If shouting voices came with a switch, we’d all be better off. We could reserve said voices for the things that deserved it, like paper cuts and cold showers – the ones that were meant to be hot ones. We’re all human and none of us come with switches. We all get cranky, tired and frustrated. Sometimes we yell. We yell at the people we love and the people we don’t. We yell at the people who probably deserve it and at the ones who are in the wrong place at the wrong time. For the most part, if handled well, the fallout from these times tends to be so small as to fit through the eye of a needle, no trouble at all. Then there are the other times.
As adults, we would be hard pressed to name one good thing that can come from an angry shout down. It doesn’t make us want to listen. It doesn’t sure up influence. It doesn’t strengthen the connection. It shames, it confuses and it expands the distance between two people. In the midst of an angry attack, there’s not a lot of energy or will leftover for empathy, compromise or understanding.
No adult would accept that the best way to shift a behaviour of theirs that isn’t working so well, would be to line up for an angry spray. Our teens aren’t buying it either. In fact, when the angry yelling is consistent, they’re being broken by it.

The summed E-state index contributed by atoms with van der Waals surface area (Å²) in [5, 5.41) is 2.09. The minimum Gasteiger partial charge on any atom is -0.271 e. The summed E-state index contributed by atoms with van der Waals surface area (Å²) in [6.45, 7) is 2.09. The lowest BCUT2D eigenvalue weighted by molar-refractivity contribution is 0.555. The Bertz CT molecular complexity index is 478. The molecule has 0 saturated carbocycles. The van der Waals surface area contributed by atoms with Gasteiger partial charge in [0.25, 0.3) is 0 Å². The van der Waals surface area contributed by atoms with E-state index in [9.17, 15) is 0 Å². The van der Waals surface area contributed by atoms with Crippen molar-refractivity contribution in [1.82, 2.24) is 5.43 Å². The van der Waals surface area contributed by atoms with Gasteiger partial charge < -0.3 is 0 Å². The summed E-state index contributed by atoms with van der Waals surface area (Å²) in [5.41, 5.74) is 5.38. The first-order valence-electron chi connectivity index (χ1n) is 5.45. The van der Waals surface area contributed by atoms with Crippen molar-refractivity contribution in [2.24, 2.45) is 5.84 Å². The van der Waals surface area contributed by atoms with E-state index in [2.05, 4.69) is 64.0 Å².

Harsh verbal discipline during early adolescence can cause long-lasting harm. Rather than persuading good behaviour, it can cause teens to misbehave at school, lie, steal and fight. Children who are exposed to harsh verbal discipline at 13 will be likely to show more depressive symptoms.
Research has shown that our teens are just as sensitive as we are to an angry verbal lashing, but we probably didn’t need research to tell us that. For the vast differences between adolescents and adults, there are also plenty of similarities. We are broken by the same things, saddened by the same things and angered by the same things. The detail might be different but for the most part, it all comes back to how we think we’re doing, and how we think other people think we’re doing.
The study looked at 967 two-parent families and their children. Of those families, about half were European-American, 40% were African-American and the rest were from other ethnic backgrounds. Most of the families were middle-class.
According to the study, when parents respond to their teens with hostility, it heightens the risk for delinquency. It also feeds anger, irritability, and belligerence.
‘The notion that harsh discipline is without consequence, once there is a strong parent-child bond – that the adolescent will understand that ‘they’re doing this because they love me’ – is misguided because parents’ warmth didn’t lessen the effects of harsh verbal discipline. Indeed, harsh verbal discipline appears to be detrimental in all circumstances.’ Ming-Te Wang, assistant professor of psychology in education at the University of Pittsburgh
What makes a verbal lashing so harmful?
The research found that harsh verbal discipline doesn’t work as a way to improve behaviour. In fact, it makes behaviour problems worse. One of the ways parental hostility increases the risk of bad behaviour is by lowering inhibition. The will to do good is broken. When the relationship with a parent feels fragile, it feels as though there is nothing to lose.